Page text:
Ethics slips involving Navy SEALs, Army Green Berets stem from combat culture, review finds

A new in-depth military report has concluded combat culture has placed too much importance on training good soldiers rather than developing good leaders.

The Associated Press reported that episodic misconduct and ethical lapses among U.S. special operations forces, such as the Navy SEALs and Army Green Berets, have come from two decades of nearly continuous combat, leaving “potential cracks” in the foundation of the forces, the review released Tuesday said.

The review concluded that while there is no “systemic ethics problem,” the sustained war tours since the terrorist attacks of Sept. 11, 2001, and limited time for force development have set the conditions at times for unacceptable conduct. It acknowledged that previous internal assessments have come to similar conclusions, yet the problems persist.

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“We did find that certain aspects of our culture have, at times, set conditions favorable for inappropriate behavior,” Army Gen. Richard Clarke, commander of U.S. Special Operations Command, told reporters at the Pentagon. “We have a ‘can do’ culture with a bias toward action.”

This is “part of what makes us great,” he said, but sometimes it goes too far.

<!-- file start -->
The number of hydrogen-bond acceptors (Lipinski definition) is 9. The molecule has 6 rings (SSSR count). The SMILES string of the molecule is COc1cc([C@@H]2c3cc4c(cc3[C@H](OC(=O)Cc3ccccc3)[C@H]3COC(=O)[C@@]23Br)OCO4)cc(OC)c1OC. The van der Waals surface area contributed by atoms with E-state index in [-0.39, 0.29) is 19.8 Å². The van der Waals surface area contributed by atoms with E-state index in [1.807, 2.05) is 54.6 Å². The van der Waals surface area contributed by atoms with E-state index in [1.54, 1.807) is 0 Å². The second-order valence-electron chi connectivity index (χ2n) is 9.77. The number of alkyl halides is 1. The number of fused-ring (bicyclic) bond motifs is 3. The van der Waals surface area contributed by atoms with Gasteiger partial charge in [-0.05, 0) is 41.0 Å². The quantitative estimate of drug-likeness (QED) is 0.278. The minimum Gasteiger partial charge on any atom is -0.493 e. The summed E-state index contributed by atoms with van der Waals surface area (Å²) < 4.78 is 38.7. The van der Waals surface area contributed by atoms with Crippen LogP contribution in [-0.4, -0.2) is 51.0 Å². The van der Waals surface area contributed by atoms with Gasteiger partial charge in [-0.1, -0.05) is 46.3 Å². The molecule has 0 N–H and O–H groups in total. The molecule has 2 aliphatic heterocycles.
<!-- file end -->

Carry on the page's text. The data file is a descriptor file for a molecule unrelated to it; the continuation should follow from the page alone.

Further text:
The report said that, over time, deployment to areas that promise combat has come to be valued “above all other things.” Those who experience combat “are held as almost an infallible standard bearer” for others to emulate — even if that combat experience is marred by unprofessional acts.

“Nearly 20 years of continuous conflict have imbalanced that culture to favor force employment and mission accomplishment over the routine activities that ensure leadership, accountability and discipline,” Clarke said Tuesday. “This is a problem, and our review team recommended more than a dozen ways to address it. Most importantly, we need to improve our leader development programs and improve accountability in our training and management processes.”

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The review left no doubt that the force has suffered from lapses in leadership and accountability. It said this evolved from an imbalance between the demands to deploy to war zones and the need to properly develop troops. The result was a “vicious cycle” that normalized a culture in which leadership development was lacking.

“The review team uncovered not only potential cracks in the SOF (special operations forces) foundations at the individual and team level, but also through the chain of command, specifically in the core tenets of leadership, discipline and accountability,” the report said.

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The special operations forces must restore emphasis on developing leaders “with the required balance of character and competence,” it added.

The Associated Press contributed to this report.